Preventing revictimization

An important finding from studies is that the long-term mental health of survivors needs to be cared for. If this is neglected, revictimization can occur, which is associated with more severe PTSD symptoms. 

Those living with PTSD can be in a state of constant fear and no longer aware of potentially threatening or harmful scenarios. It means they are at a high risk of revictimization because they are unable to recognize the danger and are left unable to protect themselves. 

This highlights the importance of recognizing and treating PTSD early so individuals can keep themselves safe and free from further harm. 

Treating PTSD 

If diagnosed with PTSD, psychological or talk therapy is generally the first recommendation. For those with severe PTSD, this may be combined with medications. Survivors of domestic violence need to be in a safe environment away from their abusers. 


Psychotherapy is essential to address the symptoms of PTSD, but it is also necessary to educate victims on what is and isn’t appropriate behavior in domestic settings. Therapy can teach the survivors how and when to vocalize concerns to prevent further harm from occurring. 

Cognitive behavioral therapy

Cognitive behavioral therapy⁶ (CBT) addresses PTSD by changing how people think and act. Over time, they will essentially be able to “rewrite” their memories of the traumatic event (or see them differently) and identify unhelpful thought processes.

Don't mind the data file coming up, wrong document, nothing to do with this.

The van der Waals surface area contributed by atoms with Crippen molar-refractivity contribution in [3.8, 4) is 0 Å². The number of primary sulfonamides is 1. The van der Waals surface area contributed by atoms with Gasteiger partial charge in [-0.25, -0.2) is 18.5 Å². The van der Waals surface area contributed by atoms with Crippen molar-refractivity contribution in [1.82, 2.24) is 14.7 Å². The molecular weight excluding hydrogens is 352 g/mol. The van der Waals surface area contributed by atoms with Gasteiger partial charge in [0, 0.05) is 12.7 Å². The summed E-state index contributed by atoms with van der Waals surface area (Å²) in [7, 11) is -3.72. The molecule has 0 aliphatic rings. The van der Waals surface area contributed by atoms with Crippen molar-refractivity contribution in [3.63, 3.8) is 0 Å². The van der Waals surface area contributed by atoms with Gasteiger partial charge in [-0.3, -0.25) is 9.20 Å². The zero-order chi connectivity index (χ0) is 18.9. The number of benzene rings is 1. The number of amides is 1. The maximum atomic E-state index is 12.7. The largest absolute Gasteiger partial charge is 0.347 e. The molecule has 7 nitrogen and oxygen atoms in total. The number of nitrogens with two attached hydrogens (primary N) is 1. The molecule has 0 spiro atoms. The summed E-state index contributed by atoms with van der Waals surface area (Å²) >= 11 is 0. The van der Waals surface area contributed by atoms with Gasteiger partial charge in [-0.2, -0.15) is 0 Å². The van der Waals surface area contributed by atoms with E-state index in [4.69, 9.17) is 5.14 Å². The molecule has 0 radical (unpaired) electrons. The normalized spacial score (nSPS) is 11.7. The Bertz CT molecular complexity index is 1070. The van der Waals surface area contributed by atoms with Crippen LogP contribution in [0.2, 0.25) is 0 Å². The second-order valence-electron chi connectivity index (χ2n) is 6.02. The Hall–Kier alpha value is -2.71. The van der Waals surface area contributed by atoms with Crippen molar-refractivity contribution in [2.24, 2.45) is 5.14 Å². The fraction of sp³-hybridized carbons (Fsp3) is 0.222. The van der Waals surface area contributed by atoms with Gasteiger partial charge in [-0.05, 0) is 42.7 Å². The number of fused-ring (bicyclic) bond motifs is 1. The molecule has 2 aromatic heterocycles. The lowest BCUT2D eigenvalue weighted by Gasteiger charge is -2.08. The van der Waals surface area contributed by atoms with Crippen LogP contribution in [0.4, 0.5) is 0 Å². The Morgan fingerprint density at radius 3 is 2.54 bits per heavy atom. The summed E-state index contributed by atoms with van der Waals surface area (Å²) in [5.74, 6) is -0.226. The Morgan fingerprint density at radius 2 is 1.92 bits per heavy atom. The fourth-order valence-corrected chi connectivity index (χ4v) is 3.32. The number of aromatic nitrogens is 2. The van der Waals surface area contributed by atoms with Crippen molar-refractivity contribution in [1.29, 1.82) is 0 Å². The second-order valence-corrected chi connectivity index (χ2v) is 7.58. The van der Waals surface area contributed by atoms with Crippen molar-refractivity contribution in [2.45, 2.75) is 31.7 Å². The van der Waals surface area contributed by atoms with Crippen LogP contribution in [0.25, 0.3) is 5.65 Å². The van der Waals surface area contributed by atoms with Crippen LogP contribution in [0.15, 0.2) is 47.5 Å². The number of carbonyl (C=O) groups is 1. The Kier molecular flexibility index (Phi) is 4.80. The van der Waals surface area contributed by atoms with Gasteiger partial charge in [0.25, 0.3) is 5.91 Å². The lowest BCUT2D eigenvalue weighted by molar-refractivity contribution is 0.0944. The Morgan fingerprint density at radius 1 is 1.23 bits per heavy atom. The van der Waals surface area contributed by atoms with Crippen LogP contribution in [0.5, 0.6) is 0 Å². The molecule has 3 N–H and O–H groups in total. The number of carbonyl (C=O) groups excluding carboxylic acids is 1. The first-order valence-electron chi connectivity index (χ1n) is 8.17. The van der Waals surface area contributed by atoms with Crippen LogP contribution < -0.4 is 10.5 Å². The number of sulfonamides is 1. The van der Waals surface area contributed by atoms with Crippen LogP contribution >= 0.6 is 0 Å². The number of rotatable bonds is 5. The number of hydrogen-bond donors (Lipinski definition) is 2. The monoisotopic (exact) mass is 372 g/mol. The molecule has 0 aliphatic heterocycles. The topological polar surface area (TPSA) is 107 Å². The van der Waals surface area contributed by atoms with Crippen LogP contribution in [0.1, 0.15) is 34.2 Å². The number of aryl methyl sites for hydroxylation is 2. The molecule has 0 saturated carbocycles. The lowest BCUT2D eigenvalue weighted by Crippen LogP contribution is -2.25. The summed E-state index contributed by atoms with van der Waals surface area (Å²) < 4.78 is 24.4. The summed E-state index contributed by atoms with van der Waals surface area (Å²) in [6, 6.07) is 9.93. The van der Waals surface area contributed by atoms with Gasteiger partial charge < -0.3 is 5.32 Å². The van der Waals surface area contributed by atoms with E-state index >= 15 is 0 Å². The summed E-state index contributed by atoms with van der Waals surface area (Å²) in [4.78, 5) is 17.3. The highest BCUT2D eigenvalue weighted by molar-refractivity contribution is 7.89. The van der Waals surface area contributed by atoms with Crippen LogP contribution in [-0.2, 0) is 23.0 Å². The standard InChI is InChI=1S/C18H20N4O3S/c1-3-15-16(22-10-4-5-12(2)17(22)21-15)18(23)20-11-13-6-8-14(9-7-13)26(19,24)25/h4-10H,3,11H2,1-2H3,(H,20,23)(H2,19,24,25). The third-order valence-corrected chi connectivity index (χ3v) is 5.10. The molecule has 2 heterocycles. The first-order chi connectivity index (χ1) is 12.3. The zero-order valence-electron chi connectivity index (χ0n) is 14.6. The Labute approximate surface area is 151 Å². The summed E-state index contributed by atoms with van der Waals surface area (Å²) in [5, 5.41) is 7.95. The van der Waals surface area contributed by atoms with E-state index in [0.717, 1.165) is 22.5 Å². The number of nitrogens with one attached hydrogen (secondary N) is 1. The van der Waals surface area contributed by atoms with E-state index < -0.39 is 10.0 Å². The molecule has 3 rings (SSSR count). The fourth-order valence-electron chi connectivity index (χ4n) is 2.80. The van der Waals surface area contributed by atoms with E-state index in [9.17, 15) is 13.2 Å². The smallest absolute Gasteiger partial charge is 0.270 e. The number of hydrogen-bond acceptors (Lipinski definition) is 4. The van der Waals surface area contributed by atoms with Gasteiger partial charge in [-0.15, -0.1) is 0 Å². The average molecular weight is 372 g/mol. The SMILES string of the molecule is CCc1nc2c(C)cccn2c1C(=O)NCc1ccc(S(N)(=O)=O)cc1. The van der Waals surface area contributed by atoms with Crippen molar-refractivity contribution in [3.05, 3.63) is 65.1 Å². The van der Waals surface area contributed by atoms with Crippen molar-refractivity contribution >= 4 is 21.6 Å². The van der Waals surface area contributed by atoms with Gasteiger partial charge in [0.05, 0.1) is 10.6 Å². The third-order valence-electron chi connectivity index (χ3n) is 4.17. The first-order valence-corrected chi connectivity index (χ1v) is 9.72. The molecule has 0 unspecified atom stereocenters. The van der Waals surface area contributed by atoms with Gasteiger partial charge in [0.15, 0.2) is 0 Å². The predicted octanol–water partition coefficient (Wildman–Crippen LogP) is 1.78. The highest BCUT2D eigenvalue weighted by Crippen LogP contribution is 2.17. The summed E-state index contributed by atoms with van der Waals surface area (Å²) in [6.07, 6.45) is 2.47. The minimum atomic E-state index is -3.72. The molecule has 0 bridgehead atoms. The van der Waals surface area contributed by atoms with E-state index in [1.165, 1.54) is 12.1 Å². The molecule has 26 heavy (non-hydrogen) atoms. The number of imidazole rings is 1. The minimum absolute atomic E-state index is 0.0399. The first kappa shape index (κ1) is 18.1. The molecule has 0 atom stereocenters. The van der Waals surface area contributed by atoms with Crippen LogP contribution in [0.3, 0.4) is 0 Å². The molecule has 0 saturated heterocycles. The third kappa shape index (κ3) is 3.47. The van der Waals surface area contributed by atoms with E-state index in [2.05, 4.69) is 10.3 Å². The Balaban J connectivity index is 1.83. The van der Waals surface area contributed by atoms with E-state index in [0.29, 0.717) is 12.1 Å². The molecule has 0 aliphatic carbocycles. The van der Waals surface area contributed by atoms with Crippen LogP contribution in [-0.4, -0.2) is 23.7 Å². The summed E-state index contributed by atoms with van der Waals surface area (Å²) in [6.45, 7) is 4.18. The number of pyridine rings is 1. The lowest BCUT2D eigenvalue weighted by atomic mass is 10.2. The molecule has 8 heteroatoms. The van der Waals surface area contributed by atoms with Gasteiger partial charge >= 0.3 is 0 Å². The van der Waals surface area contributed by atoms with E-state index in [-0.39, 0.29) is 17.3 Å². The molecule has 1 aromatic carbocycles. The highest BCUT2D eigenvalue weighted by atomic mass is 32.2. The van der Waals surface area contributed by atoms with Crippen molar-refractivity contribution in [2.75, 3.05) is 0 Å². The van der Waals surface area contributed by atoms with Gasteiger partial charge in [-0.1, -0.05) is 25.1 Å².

Generally, individuals can expect to have around 8–12 sessions of CBT.

Eye movement desensitization and reprocessing

Eye movement desensitization and reprocessing⁷ (EMDR) requires recollecting the traumatic event/s while making eye movements. It is thought that this allows the individual to alter how they think about the experience. 


The recommended and most researched medicines for PTSD⁸ are antidepressants: paroxetine, sertraline, fluoxetine, and venlafaxine. 

These increase the amount of serotonin and sometimes noradrenaline in the brain, addressing the depression and anxiety symptoms of PTSD. 

The lowdown 

If you or anyone you know is being abused, don’t wait to seek help. Talk to someone you trust—a friend, family member, or a professional, to get support and a safe living environment. 

Don’t underestimate how much even one instance of domestic violence can have. PTSD can develop from any number of traumatic experiences, and it can drastically impact your day-to-day life. 

Remember to be kind to yourself as it may take some time to return to a state of feeling “normal” and able to re-engage with the activities and the people you love. 

If you are experiencing domestic violence or know someone who does, contact the national domestic abuse hotline by texting START at 88788 or calling 1-800-787-3224.

Have you considered clinical trials for Post-traumatic stress disorder (PTSD)?

We make it easy for you to participate in a clinical trial for Post-traumatic stress disorder (PTSD), and get access to the latest treatments not yet widely available - and be a part of finding a cure.

Discover which clinical trials you are eligible for

Do you want to know if there are any Post-traumatic stress disorder (PTSD) clinical trials you might be eligible for?
Have you taken medication for Post-traumatic stress disorder (PTSD)?
Have you been diagnosed with Post-traumatic stress disorder (PTSD)?